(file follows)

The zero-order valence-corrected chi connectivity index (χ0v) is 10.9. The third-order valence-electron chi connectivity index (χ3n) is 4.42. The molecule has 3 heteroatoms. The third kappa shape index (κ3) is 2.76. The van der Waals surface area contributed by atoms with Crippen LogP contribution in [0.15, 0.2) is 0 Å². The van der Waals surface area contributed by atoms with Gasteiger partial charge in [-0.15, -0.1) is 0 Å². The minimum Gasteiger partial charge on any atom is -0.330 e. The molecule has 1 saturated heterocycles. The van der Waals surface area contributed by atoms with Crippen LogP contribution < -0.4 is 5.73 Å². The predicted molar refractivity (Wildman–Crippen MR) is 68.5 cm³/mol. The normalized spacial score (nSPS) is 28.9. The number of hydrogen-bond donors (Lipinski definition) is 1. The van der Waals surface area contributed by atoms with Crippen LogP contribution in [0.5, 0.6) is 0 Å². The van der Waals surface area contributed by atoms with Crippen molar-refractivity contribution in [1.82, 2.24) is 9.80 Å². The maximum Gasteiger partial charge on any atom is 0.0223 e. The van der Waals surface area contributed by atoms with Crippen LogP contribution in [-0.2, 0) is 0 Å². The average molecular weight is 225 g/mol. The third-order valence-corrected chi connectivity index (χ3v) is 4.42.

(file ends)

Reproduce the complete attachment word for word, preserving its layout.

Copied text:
The zero-order valence-corrected chi connectivity index (χ0v) is 10.9. The third-order valence-electron chi connectivity index (χ3n) is 4.42. The molecule has 3 heteroatoms. The third kappa shape index (κ3) is 2.76. The van der Waals surface area contributed by atoms with Crippen LogP contribution in [0.15, 0.2) is 0 Å². The van der Waals surface area contributed by atoms with Gasteiger partial charge in [-0.15, -0.1) is 0 Å². The minimum Gasteiger partial charge on any atom is -0.330 e. The molecule has 1 saturated heterocycles. The van der Waals surface area contributed by atoms with Crippen LogP contribution < -0.4 is 5.73 Å². The predicted molar refractivity (Wildman–Crippen MR) is 68.5 cm³/mol. The normalized spacial score (nSPS) is 28.9. The number of hydrogen-bond donors (Lipinski definition) is 1. The van der Waals surface area contributed by atoms with Crippen LogP contribution in [0.5, 0.6) is 0 Å². The van der Waals surface area contributed by atoms with Crippen molar-refractivity contribution in [1.82, 2.24) is 9.80 Å². The maximum Gasteiger partial charge on any atom is 0.0223 e. The van der Waals surface area contributed by atoms with Crippen LogP contribution in [-0.2, 0) is 0 Å². The average molecular weight is 225 g/mol. The third-order valence-corrected chi connectivity index (χ3v) is 4.42.